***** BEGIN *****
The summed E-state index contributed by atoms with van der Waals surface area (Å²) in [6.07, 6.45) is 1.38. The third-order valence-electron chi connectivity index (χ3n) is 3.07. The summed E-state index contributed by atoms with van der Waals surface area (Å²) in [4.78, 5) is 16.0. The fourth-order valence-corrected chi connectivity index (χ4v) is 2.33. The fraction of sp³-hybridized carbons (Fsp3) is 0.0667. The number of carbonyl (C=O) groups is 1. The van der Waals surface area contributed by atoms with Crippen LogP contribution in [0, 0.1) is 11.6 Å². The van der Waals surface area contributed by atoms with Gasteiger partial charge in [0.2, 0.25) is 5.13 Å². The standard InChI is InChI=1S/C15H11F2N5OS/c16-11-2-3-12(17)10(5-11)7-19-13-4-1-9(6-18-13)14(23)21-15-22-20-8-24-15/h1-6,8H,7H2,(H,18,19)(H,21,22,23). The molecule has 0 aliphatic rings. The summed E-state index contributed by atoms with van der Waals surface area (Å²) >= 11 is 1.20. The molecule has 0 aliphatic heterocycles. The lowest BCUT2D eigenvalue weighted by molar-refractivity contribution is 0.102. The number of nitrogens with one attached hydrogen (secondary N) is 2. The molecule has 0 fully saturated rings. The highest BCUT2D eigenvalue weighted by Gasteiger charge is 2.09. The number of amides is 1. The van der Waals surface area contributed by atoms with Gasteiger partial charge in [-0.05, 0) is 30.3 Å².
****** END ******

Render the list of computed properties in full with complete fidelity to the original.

The summed E-state index contributed by atoms with van der Waals surface area (Å²) in [6.07, 6.45) is 1.38. The third-order valence-electron chi connectivity index (χ3n) is 3.07. The summed E-state index contributed by atoms with van der Waals surface area (Å²) in [4.78, 5) is 16.0. The fourth-order valence-corrected chi connectivity index (χ4v) is 2.33. The fraction of sp³-hybridized carbons (Fsp3) is 0.0667. The number of carbonyl (C=O) groups is 1. The van der Waals surface area contributed by atoms with Crippen LogP contribution in [0, 0.1) is 11.6 Å². The van der Waals surface area contributed by atoms with Gasteiger partial charge in [0.2, 0.25) is 5.13 Å². The standard InChI is InChI=1S/C15H11F2N5OS/c16-11-2-3-12(17)10(5-11)7-19-13-4-1-9(6-18-13)14(23)21-15-22-20-8-24-15/h1-6,8H,7H2,(H,18,19)(H,21,22,23). The molecule has 0 aliphatic rings. The summed E-state index contributed by atoms with van der Waals surface area (Å²) >= 11 is 1.20. The molecule has 0 aliphatic heterocycles. The lowest BCUT2D eigenvalue weighted by molar-refractivity contribution is 0.102. The number of nitrogens with one attached hydrogen (secondary N) is 2. The molecule has 0 fully saturated rings. The highest BCUT2D eigenvalue weighted by Gasteiger charge is 2.09. The number of amides is 1. The van der Waals surface area contributed by atoms with Gasteiger partial charge in [-0.05, 0) is 30.3 Å².